Phase II: Initially the nucleus was in the center, with one or two nucleoli (intensely basophilic) with a well defined cytoplasm. The nucleoli became more in number and were present in the periphery of the nucleus. Phase III (beginning of lipid deposition): This stage was characterized by small yolk vesicles in the cytoplasm. Phase IV (lipid vitellogenic phase): The oocytes showed the central nucleus, cytoplasm was less basophilic than in the previous phase, and with vacuoles representing the lipid deposition. Phase V (lipid and protein vitellogenic phase): Besides the lipid droplets, the oocytes showed the deposition of protein in the form of platelets in the cytoplasm. Phase VI (complete vitellogenesis phase): In this stage the lipidic droplets were not observed and the protein granules were bigger in size. The basophilic color of the cytoplasm disappeared totally and the nucleus migrated. Hydrated oocytes were highly modified, the cytoplasm was hydrated, which resulted in the adhesion of the yolk granules. Post-ovulatory follicles: the follicular cells were condensed, entering the space which was occupied earlier by the oocytes, thus constituting, a body formed by cellular chords, folded in all directions.

The oocyte development observed in the present work is in accordance with that registered in Florida, other than the post-ovulatory follicles, which showed partial spawning (McBride and Thurman, 2003).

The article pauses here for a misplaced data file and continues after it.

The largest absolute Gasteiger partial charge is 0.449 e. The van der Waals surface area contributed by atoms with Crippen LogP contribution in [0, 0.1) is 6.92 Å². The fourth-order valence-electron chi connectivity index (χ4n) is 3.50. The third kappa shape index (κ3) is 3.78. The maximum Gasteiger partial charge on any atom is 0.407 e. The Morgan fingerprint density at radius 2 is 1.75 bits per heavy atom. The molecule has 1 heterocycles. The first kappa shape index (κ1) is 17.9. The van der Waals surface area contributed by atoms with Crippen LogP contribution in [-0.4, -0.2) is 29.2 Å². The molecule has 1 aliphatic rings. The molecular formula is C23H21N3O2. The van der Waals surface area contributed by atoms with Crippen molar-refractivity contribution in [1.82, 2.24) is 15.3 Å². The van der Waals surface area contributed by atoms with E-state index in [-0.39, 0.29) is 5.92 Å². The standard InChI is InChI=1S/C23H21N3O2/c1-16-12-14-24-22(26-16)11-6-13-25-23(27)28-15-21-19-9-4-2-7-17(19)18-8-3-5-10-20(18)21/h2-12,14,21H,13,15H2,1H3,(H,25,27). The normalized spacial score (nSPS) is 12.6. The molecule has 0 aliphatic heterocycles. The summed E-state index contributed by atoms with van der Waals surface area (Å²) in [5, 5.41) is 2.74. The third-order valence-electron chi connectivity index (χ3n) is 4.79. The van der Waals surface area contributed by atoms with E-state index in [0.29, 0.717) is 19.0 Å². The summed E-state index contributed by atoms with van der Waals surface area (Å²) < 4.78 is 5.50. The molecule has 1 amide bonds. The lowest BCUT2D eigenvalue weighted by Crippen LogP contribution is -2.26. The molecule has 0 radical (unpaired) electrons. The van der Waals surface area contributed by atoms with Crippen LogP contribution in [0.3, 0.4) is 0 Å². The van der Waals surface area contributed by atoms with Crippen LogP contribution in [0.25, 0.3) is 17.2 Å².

Histological analyses indicated four developmental phases of the spermatogonia in H. brasiliensis: spermatogonia, spermatocytes, spermatids and spermatozoa (Figure 6).

3.5. Fecundity

The microscopic characteristics of gonad development of H. brasiliensis showed multiple spawning. The batch fecundity of H. brasiliensis varied from 862 to 1354, with an average of 1153 ([+ or -]258.22) vitellogenic oocytes for 50 g body weight of female. For the same species in the coastal waters of South of Florida, the fecundity was 1164 oocytes for 100 g body weight of female (McBride and Thurman, 2003). Fecundity is a specific reproductive tactic (Murua and Saborido-Rey, 2003) and is adapted to the life cycle conditions of the species (Witthames et al., 1995), varying with growth, population density, body size, food availability and mortality rate (Murua et al., 2003).

3.6. GSI, reproductive period and rainfall